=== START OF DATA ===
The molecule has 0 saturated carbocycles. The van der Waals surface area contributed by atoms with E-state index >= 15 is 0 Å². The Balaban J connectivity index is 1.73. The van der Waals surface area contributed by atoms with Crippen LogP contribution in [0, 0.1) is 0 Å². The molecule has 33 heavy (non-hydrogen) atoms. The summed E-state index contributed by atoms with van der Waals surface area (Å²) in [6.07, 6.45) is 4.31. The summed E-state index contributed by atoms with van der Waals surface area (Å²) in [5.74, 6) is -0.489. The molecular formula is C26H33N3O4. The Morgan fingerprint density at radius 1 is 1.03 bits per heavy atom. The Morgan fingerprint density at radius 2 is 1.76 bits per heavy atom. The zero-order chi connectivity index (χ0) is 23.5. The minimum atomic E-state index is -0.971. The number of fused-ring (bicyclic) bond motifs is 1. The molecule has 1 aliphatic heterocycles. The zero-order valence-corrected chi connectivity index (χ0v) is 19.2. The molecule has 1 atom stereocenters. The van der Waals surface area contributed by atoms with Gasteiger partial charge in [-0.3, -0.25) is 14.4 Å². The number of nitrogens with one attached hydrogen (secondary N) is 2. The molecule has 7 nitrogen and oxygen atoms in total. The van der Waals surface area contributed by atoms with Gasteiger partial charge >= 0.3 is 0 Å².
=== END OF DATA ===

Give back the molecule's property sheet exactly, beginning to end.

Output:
The molecule has 0 saturated carbocycles. The van der Waals surface area contributed by atoms with E-state index >= 15 is 0 Å². The Balaban J connectivity index is 1.73. The van der Waals surface area contributed by atoms with Crippen LogP contribution in [0, 0.1) is 0 Å². The molecule has 33 heavy (non-hydrogen) atoms. The summed E-state index contributed by atoms with van der Waals surface area (Å²) in [6.07, 6.45) is 4.31. The summed E-state index contributed by atoms with van der Waals surface area (Å²) in [5.74, 6) is -0.489. The molecular formula is C26H33N3O4. The Morgan fingerprint density at radius 1 is 1.03 bits per heavy atom. The Morgan fingerprint density at radius 2 is 1.76 bits per heavy atom. The zero-order chi connectivity index (χ0) is 23.5. The minimum atomic E-state index is -0.971. The number of fused-ring (bicyclic) bond motifs is 1. The molecule has 1 aliphatic heterocycles. The zero-order valence-corrected chi connectivity index (χ0v) is 19.2. The molecule has 1 atom stereocenters. The van der Waals surface area contributed by atoms with Gasteiger partial charge in [-0.3, -0.25) is 14.4 Å². The number of nitrogens with one attached hydrogen (secondary N) is 2. The molecule has 7 nitrogen and oxygen atoms in total. The van der Waals surface area contributed by atoms with Gasteiger partial charge >= 0.3 is 0 Å².